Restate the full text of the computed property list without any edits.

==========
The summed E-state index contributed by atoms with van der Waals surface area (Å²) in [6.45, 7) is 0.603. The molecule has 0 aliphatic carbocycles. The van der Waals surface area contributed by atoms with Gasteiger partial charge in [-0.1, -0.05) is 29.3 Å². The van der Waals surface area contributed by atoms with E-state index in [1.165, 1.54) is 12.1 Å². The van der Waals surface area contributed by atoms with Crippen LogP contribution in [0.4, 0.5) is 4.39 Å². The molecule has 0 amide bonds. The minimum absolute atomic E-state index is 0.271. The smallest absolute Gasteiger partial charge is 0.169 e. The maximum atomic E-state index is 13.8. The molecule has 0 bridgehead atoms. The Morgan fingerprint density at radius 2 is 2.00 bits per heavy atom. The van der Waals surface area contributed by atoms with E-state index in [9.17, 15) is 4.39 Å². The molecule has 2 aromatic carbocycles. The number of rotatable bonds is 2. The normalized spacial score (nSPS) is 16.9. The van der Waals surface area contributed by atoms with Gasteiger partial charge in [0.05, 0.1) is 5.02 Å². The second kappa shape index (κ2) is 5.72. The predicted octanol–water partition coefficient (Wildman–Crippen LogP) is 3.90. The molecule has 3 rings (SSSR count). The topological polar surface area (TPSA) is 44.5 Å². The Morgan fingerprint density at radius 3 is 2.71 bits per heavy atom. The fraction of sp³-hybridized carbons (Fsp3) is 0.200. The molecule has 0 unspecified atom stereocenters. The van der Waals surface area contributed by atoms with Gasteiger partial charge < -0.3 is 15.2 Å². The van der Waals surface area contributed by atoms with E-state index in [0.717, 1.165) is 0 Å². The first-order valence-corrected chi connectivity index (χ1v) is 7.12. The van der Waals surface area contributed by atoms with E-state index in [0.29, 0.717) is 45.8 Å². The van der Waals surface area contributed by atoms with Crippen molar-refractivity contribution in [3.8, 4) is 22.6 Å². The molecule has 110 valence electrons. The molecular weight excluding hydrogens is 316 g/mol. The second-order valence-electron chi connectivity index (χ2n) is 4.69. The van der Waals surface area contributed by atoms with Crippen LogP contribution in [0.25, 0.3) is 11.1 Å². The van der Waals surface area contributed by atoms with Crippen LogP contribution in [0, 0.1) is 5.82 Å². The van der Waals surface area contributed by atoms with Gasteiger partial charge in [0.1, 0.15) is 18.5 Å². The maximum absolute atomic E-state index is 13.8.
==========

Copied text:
The summed E-state index contributed by atoms with van der Waals surface area (Å²) in [6.45, 7) is 0.603. The molecule has 0 aliphatic carbocycles. The van der Waals surface area contributed by atoms with Gasteiger partial charge in [-0.1, -0.05) is 29.3 Å². The van der Waals surface area contributed by atoms with E-state index in [1.165, 1.54) is 12.1 Å². The van der Waals surface area contributed by atoms with Crippen LogP contribution in [0.4, 0.5) is 4.39 Å². The molecule has 0 amide bonds. The minimum absolute atomic E-state index is 0.271. The smallest absolute Gasteiger partial charge is 0.169 e. The maximum atomic E-state index is 13.8. The molecule has 0 bridgehead atoms. The Morgan fingerprint density at radius 2 is 2.00 bits per heavy atom. The van der Waals surface area contributed by atoms with E-state index in [9.17, 15) is 4.39 Å². The molecule has 2 aromatic carbocycles. The number of rotatable bonds is 2. The normalized spacial score (nSPS) is 16.9. The van der Waals surface area contributed by atoms with Gasteiger partial charge in [0.05, 0.1) is 5.02 Å². The second kappa shape index (κ2) is 5.72. The predicted octanol–water partition coefficient (Wildman–Crippen LogP) is 3.90. The molecule has 3 rings (SSSR count). The topological polar surface area (TPSA) is 44.5 Å². The Morgan fingerprint density at radius 3 is 2.71 bits per heavy atom. The fraction of sp³-hybridized carbons (Fsp3) is 0.200. The molecule has 0 unspecified atom stereocenters. The van der Waals surface area contributed by atoms with Gasteiger partial charge < -0.3 is 15.2 Å². The van der Waals surface area contributed by atoms with E-state index in [0.717, 1.165) is 0 Å². The first-order valence-corrected chi connectivity index (χ1v) is 7.12. The van der Waals surface area contributed by atoms with E-state index in [0.29, 0.717) is 45.8 Å². The van der Waals surface area contributed by atoms with Crippen molar-refractivity contribution in [3.8, 4) is 22.6 Å². The molecule has 110 valence electrons. The molecular weight excluding hydrogens is 316 g/mol. The second-order valence-electron chi connectivity index (χ2n) is 4.69. The van der Waals surface area contributed by atoms with Crippen LogP contribution in [0.25, 0.3) is 11.1 Å². The van der Waals surface area contributed by atoms with Crippen LogP contribution in [0, 0.1) is 5.82 Å². The van der Waals surface area contributed by atoms with Gasteiger partial charge in [0.1, 0.15) is 18.5 Å². The maximum absolute atomic E-state index is 13.8.